To start, as of this writing Shield comes running Android 4.2.1, which isn’t the absolute bleeding edge version of Android, but just behind. The upside is that NVIDIA promises frequent updates for Shield through the normal update mechanism. The bootloader is also supposedly unlockable, although I haven’t tried. The best part is that the UI is entirely stock, with just a few Shield-specific addons here and there. The stock part is especially important to enthusiasts, for whom this is always a major point of contention. I sort of err between the two, but stock Android here does work well.

The only real issue with Android as a platform on Shield is with landscape. Since the original Motorola Droid, landscape has been an increasingly marginalized view. Unless you’re in media playback or web browsing mode, it seems like most applications expect the user to be in portrait.


Chrome has this initial status screen, and Netflix has portrait views

Obviously since Shield is held the way it is, there’s no way to easily interact with portrait mode applications in landscape, they’re just 90 degrees rotated. I’ve yet to run into anything game-stopping, it ends up being mostly initial views or setup pages that are rotated. On Shield, NVIDIA has customized things so that these portrait-only applications can be installed, they just show up rotated and full screen (no status bar). Also NVIDIA has used the Y button as a menu button inside the Android UI.

Navigation inside Android uses either the controller or touch screen. The left analog stick and D-Pad work like arrow keys, the right analog stick works like a virtual mouse, and A button works like tap. I have no issue navigating the Android UI this way, it works fine basically everywhere, and you can always use one hand to tap on the display. NVIDIA has also customized the stock browser controls to play well with Shield, left analog stick scrolls up and down nicely.

Settings has a Controller tab for example with Shield specific options

The other touches are nice too, for example the bumpers scroll through the launcher pages or home screen widget panes, just like you’d expect from using a 360. The controls inside Android are logical and totally make sense.

At the center of Shield is basically NVIDIA’s console button, which is a big glowing logo. This works like the power button if held down, otherwise it launches the onboard Shield game, store, and PC game streaming component. The leftmost tab is essentially a launcher where you can see games that you’ve got currently installed, middle tab is a list of Shield optimized titles that NVIDIA has vetted (and play store link), and the right most tab is the PC streaming component we’ll get to in a moment.

Introduction and Hardware Gaming on Shield - Android, PC, AR Drone 2.0


View All Comments

  • DesktopMan - Wednesday, July 31, 2013 - link

    Do you really need 1080p in a gaming device at this size? I'd prefer not to gimp performance. I agree that it should have been larger though, since there is space for it. Reply
  • Cohaagen - Wednesday, July 31, 2013 - link

    I agree. I'm even happy with the 960x544 resolution of the PS Vita, so I have no problem with the 1280x720 resolution for the same screen size. Reply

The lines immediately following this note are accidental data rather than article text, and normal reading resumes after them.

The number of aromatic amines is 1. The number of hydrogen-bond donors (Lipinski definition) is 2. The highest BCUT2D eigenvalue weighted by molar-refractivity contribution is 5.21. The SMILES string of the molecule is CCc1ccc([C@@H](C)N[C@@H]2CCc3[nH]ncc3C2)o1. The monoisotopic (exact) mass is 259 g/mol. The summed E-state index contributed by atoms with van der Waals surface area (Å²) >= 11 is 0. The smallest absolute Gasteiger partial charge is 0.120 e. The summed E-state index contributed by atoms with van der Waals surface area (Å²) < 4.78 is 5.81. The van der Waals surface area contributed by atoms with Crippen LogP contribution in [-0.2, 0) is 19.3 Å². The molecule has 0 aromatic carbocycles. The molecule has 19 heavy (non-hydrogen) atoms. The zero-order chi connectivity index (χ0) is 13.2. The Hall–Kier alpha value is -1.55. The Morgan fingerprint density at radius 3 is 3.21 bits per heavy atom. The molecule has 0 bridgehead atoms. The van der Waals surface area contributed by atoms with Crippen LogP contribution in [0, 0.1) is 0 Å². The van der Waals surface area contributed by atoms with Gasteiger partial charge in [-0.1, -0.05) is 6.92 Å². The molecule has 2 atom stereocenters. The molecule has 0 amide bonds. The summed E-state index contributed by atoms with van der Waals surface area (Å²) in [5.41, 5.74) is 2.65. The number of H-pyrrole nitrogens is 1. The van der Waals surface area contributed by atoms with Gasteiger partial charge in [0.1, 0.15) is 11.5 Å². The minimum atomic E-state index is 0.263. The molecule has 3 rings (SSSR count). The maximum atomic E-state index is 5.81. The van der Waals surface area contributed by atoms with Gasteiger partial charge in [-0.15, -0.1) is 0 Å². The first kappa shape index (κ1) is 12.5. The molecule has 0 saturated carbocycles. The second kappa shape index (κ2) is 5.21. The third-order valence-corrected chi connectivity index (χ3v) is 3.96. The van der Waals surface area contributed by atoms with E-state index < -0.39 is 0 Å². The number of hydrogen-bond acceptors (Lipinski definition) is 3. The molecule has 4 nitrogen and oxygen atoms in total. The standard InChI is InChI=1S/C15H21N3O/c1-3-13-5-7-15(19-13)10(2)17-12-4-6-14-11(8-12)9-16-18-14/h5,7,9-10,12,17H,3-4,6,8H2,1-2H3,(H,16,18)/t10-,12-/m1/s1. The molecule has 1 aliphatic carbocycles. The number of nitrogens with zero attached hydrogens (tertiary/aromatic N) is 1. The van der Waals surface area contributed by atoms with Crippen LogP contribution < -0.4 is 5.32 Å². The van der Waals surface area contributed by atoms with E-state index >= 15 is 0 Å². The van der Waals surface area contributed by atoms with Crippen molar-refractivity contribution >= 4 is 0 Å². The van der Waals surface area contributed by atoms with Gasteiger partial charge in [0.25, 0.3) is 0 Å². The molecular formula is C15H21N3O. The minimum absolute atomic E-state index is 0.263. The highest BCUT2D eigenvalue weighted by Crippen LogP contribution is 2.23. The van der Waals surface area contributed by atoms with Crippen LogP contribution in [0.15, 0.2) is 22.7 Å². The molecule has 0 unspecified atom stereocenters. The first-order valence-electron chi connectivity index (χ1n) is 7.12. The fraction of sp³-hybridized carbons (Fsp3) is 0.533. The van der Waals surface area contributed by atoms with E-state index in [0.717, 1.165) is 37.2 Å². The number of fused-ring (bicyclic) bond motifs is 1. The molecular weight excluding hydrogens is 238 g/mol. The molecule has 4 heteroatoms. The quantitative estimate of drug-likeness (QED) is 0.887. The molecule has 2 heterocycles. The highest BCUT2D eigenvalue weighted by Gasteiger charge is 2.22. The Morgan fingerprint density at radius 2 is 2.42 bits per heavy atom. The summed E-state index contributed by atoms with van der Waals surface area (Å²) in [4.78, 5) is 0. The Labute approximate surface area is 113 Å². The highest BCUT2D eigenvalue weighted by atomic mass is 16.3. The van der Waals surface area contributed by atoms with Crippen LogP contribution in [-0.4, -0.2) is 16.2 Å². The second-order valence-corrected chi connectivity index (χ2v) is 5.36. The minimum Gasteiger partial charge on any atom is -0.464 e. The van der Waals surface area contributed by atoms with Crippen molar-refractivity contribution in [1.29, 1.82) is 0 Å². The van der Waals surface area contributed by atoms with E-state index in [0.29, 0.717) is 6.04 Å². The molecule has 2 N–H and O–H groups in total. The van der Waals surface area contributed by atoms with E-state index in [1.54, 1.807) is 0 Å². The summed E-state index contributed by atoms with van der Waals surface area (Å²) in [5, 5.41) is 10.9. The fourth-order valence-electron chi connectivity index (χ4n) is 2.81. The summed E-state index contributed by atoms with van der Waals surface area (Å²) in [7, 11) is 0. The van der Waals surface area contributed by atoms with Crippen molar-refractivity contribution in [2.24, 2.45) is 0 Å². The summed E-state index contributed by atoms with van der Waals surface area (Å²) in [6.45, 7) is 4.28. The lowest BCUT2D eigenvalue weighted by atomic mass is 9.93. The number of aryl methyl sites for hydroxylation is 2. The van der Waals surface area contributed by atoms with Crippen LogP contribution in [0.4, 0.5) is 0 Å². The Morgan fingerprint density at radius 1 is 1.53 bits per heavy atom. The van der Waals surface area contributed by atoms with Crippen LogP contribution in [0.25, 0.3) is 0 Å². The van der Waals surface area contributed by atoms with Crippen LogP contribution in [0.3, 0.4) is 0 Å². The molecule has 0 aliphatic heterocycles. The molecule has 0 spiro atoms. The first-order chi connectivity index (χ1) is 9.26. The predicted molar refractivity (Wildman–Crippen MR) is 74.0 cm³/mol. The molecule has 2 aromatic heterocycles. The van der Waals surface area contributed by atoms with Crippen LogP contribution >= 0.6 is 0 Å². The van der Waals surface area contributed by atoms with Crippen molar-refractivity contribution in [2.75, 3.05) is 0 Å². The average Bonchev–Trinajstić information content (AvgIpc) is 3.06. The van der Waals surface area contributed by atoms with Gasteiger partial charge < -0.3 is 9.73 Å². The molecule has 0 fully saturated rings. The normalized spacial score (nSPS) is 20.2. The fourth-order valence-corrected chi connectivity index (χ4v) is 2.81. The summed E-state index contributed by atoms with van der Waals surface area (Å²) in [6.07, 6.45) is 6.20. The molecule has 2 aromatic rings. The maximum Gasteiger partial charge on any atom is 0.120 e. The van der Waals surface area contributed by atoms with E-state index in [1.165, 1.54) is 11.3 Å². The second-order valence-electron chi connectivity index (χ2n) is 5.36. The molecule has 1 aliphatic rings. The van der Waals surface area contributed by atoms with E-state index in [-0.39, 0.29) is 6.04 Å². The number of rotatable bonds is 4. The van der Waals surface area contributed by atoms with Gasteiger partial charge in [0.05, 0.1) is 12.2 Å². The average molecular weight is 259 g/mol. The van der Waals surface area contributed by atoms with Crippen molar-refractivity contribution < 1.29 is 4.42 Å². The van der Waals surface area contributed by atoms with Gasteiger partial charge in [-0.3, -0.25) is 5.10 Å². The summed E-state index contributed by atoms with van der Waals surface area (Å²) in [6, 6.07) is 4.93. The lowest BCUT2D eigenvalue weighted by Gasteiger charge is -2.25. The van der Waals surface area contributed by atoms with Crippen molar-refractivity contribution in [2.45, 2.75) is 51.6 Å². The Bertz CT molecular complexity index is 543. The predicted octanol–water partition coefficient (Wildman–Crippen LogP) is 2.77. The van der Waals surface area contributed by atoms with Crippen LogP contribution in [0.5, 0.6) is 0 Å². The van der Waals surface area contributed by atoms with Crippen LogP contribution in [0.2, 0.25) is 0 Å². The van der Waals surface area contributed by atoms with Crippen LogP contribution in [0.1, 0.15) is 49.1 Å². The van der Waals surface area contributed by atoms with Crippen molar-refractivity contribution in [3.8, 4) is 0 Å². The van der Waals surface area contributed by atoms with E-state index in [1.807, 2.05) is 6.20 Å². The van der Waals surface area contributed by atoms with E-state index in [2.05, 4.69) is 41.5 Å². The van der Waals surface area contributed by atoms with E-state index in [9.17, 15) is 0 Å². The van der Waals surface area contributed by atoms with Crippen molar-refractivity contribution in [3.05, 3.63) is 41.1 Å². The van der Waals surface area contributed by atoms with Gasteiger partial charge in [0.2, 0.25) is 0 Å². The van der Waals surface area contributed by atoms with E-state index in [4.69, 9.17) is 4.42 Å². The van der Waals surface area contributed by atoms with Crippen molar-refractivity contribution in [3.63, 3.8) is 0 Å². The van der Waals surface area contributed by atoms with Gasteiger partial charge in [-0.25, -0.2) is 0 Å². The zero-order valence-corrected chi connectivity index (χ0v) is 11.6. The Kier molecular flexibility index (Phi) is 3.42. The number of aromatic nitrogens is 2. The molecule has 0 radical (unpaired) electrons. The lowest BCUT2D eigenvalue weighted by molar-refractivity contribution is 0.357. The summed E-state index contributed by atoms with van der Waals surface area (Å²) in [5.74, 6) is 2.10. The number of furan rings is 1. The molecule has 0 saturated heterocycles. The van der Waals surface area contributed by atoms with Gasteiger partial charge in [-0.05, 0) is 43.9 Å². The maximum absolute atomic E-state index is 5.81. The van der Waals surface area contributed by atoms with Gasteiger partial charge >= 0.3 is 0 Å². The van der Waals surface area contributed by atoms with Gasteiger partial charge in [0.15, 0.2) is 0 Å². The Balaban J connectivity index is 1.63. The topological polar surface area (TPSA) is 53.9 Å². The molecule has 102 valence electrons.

• JNo - Wednesday, July 31, 2013 - link

    I agree. I'm amazed Brian is still gunning for 1080p. I can't imagine it would stream well at all wirelessly, especially games where laglass performance is a deal breaker. Most people can't get 1080p movies to stream over wireless N without significant issues.

    And it would shove the cost up significantly on what is already a non-impulse purchase.

    Sorry Brian, obviously 1080 would be beautiful but it has to work and make economic sense. I'm really surprised you don't/didn't see this. Not trying to sound rude because I really love your writing.
  • nathanddrews - Wednesday, July 31, 2013 - link

    Getting 1080p 1:1 Blu-ray (48Mbps) to stream over N is difficult without excellent conditions, but something compressed down to a Netflix-sh 8-10Mbit stream with 5.1 audio is more than realistic, even over G. Double the rate to reduce artifacts and you're golden. Reply
  • Sertis - Wednesday, July 31, 2013 - link

    Most PC games don't scale up their fonts and fine details for higher PPI screens. If you can't see the pixels at a comfortable playing distance, you probably can't read the 12 point text. 1080p on a 7" screen might work, but that's pushing it. Reply
  • damianrobertjones - Wednesday, July 31, 2013 - link

    "5-inch 1280x720 "Retinal" Display"

    Retinal display? Is that a 'Retina display' but not quite?
  • A5 - Wednesday, July 31, 2013 - link

    "Retina Display" is an Apple trademark, iirc. Reply
  • jjj - Wednesday, July 31, 2013 - link

    Interesting review , i don't think it will sell ,the hardware seems nice but the concept is problematic.
    Maybe for this one you should have included some loading time tests, the NAND perf doesn't seem all that good and made me wonder how much it impacts loading times.
    Hope you guys will have a T4 tablet review soon, the Toshibas and the HP are in retail.
  • R3MF - Wednesday, July 31, 2013 - link

    "I said in the Nexus 7 review that I wished whatever happened to Tegra 4 that delayed it hadn't, so we could see it in more devices."

    I glad Tegra couldn't be included in the Nexus7 update, that would have meant no OpenGL ES 3.0 and no OpenCL.
  • Arbee - Wednesday, July 31, 2013 - link

    This thing, far more than the CPU-gimped Ouya, is the ultimate emulation machine. It's one of the first ARM devices with enough CPU grunt to do some really impressive things in that space, and Nvidia isn't blind to that market; they've been seeding beta units to emulation programmers. There's a new version of MAME4Droid with explicit support for it out already, for instance. Reply

Log in

Don't have an account? Sign up now